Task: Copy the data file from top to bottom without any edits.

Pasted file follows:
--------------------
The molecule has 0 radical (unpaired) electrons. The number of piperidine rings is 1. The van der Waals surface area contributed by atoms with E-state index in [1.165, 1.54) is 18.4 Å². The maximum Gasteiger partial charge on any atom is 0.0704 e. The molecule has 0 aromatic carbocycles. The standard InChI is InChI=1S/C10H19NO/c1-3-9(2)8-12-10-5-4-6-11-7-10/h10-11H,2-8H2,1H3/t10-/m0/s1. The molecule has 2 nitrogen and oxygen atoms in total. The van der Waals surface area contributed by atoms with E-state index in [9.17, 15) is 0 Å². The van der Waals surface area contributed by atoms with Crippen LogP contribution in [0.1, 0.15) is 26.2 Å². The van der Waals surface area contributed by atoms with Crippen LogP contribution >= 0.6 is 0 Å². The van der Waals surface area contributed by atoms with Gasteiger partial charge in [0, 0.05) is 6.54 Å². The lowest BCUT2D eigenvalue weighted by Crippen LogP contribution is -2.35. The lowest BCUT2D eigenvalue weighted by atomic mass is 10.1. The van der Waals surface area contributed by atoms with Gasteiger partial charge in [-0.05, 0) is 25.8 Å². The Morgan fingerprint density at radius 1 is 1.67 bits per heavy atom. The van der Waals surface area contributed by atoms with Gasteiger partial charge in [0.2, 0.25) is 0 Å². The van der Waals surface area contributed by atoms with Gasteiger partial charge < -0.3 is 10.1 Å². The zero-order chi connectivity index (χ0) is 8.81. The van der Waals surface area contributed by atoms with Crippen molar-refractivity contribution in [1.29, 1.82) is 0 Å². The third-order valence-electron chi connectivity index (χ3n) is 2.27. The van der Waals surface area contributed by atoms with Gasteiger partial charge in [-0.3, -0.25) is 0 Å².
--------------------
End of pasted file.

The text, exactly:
The molecule has 0 radical (unpaired) electrons. The number of piperidine rings is 1. The van der Waals surface area contributed by atoms with E-state index in [1.165, 1.54) is 18.4 Å². The maximum Gasteiger partial charge on any atom is 0.0704 e. The molecule has 0 aromatic carbocycles. The standard InChI is InChI=1S/C10H19NO/c1-3-9(2)8-12-10-5-4-6-11-7-10/h10-11H,2-8H2,1H3/t10-/m0/s1. The molecule has 2 nitrogen and oxygen atoms in total. The van der Waals surface area contributed by atoms with E-state index in [9.17, 15) is 0 Å². The van der Waals surface area contributed by atoms with Crippen LogP contribution in [0.1, 0.15) is 26.2 Å². The van der Waals surface area contributed by atoms with Crippen LogP contribution >= 0.6 is 0 Å². The van der Waals surface area contributed by atoms with Gasteiger partial charge in [0, 0.05) is 6.54 Å². The lowest BCUT2D eigenvalue weighted by Crippen LogP contribution is -2.35. The lowest BCUT2D eigenvalue weighted by atomic mass is 10.1. The van der Waals surface area contributed by atoms with Gasteiger partial charge in [-0.05, 0) is 25.8 Å². The Morgan fingerprint density at radius 1 is 1.67 bits per heavy atom. The van der Waals surface area contributed by atoms with Gasteiger partial charge in [0.2, 0.25) is 0 Å². The van der Waals surface area contributed by atoms with Gasteiger partial charge < -0.3 is 10.1 Å². The zero-order chi connectivity index (χ0) is 8.81. The van der Waals surface area contributed by atoms with Crippen molar-refractivity contribution in [1.29, 1.82) is 0 Å². The third-order valence-electron chi connectivity index (χ3n) is 2.27. The van der Waals surface area contributed by atoms with Gasteiger partial charge in [-0.3, -0.25) is 0 Å².